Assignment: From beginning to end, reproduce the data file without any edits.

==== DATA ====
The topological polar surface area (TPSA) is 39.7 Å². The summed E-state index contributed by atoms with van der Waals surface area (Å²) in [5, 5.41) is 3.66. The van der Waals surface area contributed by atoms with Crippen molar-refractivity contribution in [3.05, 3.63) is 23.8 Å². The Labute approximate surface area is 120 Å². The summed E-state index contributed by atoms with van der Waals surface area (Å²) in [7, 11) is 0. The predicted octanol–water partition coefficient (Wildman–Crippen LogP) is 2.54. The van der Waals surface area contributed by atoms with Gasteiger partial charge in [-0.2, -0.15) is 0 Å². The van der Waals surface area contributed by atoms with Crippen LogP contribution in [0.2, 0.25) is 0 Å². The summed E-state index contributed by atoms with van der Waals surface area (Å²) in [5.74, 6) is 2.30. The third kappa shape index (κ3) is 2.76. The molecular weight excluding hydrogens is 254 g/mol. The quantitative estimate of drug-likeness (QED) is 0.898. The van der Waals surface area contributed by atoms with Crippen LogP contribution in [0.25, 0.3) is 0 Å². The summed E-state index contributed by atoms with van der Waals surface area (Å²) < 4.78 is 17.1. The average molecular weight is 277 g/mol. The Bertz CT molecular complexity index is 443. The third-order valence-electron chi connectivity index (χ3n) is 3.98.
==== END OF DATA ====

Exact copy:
The topological polar surface area (TPSA) is 39.7 Å². The summed E-state index contributed by atoms with van der Waals surface area (Å²) in [5, 5.41) is 3.66. The van der Waals surface area contributed by atoms with Crippen molar-refractivity contribution in [3.05, 3.63) is 23.8 Å². The Labute approximate surface area is 120 Å². The summed E-state index contributed by atoms with van der Waals surface area (Å²) in [7, 11) is 0. The predicted octanol–water partition coefficient (Wildman–Crippen LogP) is 2.54. The van der Waals surface area contributed by atoms with Gasteiger partial charge in [-0.2, -0.15) is 0 Å². The van der Waals surface area contributed by atoms with Crippen LogP contribution in [0.2, 0.25) is 0 Å². The summed E-state index contributed by atoms with van der Waals surface area (Å²) in [5.74, 6) is 2.30. The third kappa shape index (κ3) is 2.76. The molecular weight excluding hydrogens is 254 g/mol. The quantitative estimate of drug-likeness (QED) is 0.898. The van der Waals surface area contributed by atoms with Crippen LogP contribution in [0.25, 0.3) is 0 Å². The summed E-state index contributed by atoms with van der Waals surface area (Å²) < 4.78 is 17.1. The average molecular weight is 277 g/mol. The Bertz CT molecular complexity index is 443. The third-order valence-electron chi connectivity index (χ3n) is 3.98.